Virtual World Training

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CDRS Kimberly Briggs scientific research paper on VXP driving simulator:


Rehabilitation of patients with neurological and physical disorders poses a significant challenge to the medical community.   Current methodologies are reclusive in nature and require a significant time commitment for effective neurorehabilitation to occur.  These treatment modalities are repetitious and tedious, making it difficult for the patient to sustain interest over long periods of time.  This frequently leads to decreased motivation and participation with therapeutic treatments and limited compliance with home therapy regimens, which may adversely affect the potential functional outcome and level of functional independence that can be achieved.   


The effective use of Virtual Reality and Simulation tools, offer a long term cutting edge alternative to prevalent treatment.  Initial research studies in gross motor gesture analysis demonstrate a high correlation between virtual simulated tasks and functional daily life skill.   For example, components of Wii™ boxing have been matched specifically to self feeding.  These studies reveal that improvement in skill in the simulated task, although technically different, translates to improvement in the daily life task.   This research also indicates a significant increase in active participation, motivation, and compliance with virtual reality and therapeutic simulation tasks leading to increased rate of recovery and return to independent living.  


The Certified Driver Rehabilitation Specialist faces similar challenges.   A client afflicted with Cerebral Palsy, for example, often requires 40 or more hours of one to one clinical and behind the wheel training and instruction.   It is difficult to recruit family to assist with this extensive training due to a need for a dual braking system in the vehicle.  Lengthy one to one training at an hourly rate is not cost effective for the private pay client and is often not reimbursed by Medicare or most insurance companies.   The VXP™ partnered with Accessible Racing offers a low cost off the shelf solution to deliver "State of the Art" evaluation and treatment that can maximize resource utilization, decrease cost, increase revenue, and improve driving skill and function in a decreased length of time.  It is a perfect adjunct to any Drivers Education or Rehabilitation Program.  


The VXP™ utilizes an inexpensive off the shelf MOMO Force Feedback Racing Wheel that has been modified to allow adaptability and versatility during evaluation and training for individualized client needs and goals.  It has capability to be equipped with a variety of hand control and steering devices to allow independent use for those with limited or impaired upper and lower extremity function.  Various software programs are available that offer therapeutic simulation exercises to address a wide range of functional pre-driving skills including:  reaction timing, visual processing time, eye hand coordination, proprioception/kinesthesia, dynamic sitting balance, gross and fine motor coordination/dexterity,  multistep direction following, accident avoidance and other significant executive functioning skills.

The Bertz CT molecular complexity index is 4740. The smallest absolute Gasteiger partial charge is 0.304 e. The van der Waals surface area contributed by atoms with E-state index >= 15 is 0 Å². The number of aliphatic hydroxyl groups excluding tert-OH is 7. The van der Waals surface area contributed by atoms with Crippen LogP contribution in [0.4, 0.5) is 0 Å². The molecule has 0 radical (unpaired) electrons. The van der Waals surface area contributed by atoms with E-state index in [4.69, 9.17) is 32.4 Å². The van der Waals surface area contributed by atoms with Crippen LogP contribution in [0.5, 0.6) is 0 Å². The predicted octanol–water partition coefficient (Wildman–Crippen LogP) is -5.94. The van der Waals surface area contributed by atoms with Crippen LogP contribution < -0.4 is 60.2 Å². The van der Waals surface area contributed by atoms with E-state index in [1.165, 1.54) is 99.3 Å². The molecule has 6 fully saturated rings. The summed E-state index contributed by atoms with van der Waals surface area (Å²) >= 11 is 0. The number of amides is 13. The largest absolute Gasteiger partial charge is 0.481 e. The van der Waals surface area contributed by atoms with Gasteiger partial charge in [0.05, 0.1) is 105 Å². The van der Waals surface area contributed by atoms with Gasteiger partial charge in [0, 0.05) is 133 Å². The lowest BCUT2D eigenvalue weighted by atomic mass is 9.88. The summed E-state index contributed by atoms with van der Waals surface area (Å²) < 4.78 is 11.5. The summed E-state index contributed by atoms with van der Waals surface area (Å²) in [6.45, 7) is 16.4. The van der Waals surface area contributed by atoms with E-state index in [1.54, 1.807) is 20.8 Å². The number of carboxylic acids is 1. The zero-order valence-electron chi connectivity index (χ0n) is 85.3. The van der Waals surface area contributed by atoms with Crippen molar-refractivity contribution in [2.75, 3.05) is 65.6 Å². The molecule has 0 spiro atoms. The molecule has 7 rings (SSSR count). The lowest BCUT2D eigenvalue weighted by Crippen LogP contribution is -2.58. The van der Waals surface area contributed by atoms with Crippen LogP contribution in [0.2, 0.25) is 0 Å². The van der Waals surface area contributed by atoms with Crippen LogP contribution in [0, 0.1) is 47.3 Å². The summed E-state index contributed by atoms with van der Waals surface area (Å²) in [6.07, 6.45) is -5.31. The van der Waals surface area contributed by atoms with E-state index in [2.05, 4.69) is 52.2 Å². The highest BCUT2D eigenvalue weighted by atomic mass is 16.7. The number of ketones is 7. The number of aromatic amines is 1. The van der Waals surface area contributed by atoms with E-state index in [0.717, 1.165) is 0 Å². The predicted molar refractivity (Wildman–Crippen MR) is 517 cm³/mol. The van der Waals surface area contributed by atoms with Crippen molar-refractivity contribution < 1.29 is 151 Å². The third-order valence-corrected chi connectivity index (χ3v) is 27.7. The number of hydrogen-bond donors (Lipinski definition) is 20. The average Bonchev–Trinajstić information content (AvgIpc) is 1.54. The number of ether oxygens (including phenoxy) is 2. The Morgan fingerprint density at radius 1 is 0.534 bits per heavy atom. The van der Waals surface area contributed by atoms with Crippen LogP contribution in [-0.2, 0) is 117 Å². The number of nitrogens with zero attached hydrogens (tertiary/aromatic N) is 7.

As indicated in current research, simulation devices and activities like the VXP™ are engaging and fun.  Clients display increased motivation and participation in the treatment and have significantly increased sustained attention to the task as opposed to conventional therapeutic methods.  There is opportunity for the client to perform part of the training independently and for family and friends to participate.  SD card technology allows the therapist or CDRS to track time, monitor progress and upgrade the home rehab program.  


Virtual Reality and Therapeutic simulation modalities such as VXP™ are:


· Engaging and fun

· Improve client and clinician satisfaction

· Increase motivation and compliance with home programs

· Improve functional performance in daily life skills

· Improve pre driving skills

· Increase family, caregiver, friend involvement and participation in rehabilitation process

· Increase patient to therapist ratios

· Decrease length of recovery time, increase revenue, decrease cost

· Offer opportunity to utilize versatile, low cost, off the shelf technology

· Offer opportunity for ambient monitoring and SD card tracking 

 

References


Advani, S., & Hosman, R. (2001) Integrated motion cueing algorithm and motion based design for effective road vehicle simulation.  Paper presented at the Driving Simulation Conference 2001, Sophia Atipolis, France 


Barnett, J., Bowen, S. A., & Oakley, B. P., (2006) Effects of Motion Skill Acquisition in Future Simulators.  Study report 2006-2007.  US Army Research Institute for the Behavioral and Social Sciences.


Briggs K, Kappenman W, Kahol K, Greenlee J, Johnson, K, Smith ML, "Scientific      Framework for Selecting Simulation Games for Rehabilitation and Assistance:  A case Study with the Wii™" , accepted for publication at Medicine Meets Virtual Reality 17, 2009.


Diaper, D., Stanton, N. (2004) Handbook of Task Analysis, Lawrence Eribaum Associates, New